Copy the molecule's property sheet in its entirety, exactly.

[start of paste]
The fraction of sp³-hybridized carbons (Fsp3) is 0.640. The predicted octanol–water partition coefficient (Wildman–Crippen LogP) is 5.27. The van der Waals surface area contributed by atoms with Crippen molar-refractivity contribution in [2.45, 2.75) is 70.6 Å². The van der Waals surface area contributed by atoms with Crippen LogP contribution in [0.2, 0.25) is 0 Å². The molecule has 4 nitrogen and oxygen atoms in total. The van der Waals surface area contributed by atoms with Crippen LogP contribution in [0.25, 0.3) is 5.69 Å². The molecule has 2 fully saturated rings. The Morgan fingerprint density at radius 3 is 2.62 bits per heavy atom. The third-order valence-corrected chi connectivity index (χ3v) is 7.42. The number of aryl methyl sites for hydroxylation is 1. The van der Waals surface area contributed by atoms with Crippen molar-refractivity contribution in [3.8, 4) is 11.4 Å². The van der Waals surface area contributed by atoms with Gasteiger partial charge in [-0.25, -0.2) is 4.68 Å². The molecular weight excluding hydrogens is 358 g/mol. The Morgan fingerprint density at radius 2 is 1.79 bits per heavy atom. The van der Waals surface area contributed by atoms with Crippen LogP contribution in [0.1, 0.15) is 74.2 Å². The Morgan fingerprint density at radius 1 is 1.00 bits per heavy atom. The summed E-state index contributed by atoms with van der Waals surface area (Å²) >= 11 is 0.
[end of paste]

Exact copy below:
The fraction of sp³-hybridized carbons (Fsp3) is 0.640. The predicted octanol–water partition coefficient (Wildman–Crippen LogP) is 5.27. The van der Waals surface area contributed by atoms with Crippen molar-refractivity contribution in [2.45, 2.75) is 70.6 Å². The van der Waals surface area contributed by atoms with Crippen LogP contribution in [0.2, 0.25) is 0 Å². The molecule has 4 nitrogen and oxygen atoms in total. The van der Waals surface area contributed by atoms with Crippen LogP contribution in [0.25, 0.3) is 5.69 Å². The molecule has 2 fully saturated rings. The Morgan fingerprint density at radius 3 is 2.62 bits per heavy atom. The third-order valence-corrected chi connectivity index (χ3v) is 7.42. The number of aryl methyl sites for hydroxylation is 1. The van der Waals surface area contributed by atoms with Crippen molar-refractivity contribution in [3.8, 4) is 11.4 Å². The van der Waals surface area contributed by atoms with Gasteiger partial charge in [-0.25, -0.2) is 4.68 Å². The molecular weight excluding hydrogens is 358 g/mol. The Morgan fingerprint density at radius 2 is 1.79 bits per heavy atom. The van der Waals surface area contributed by atoms with Crippen LogP contribution in [0.1, 0.15) is 74.2 Å². The Morgan fingerprint density at radius 1 is 1.00 bits per heavy atom. The summed E-state index contributed by atoms with van der Waals surface area (Å²) >= 11 is 0.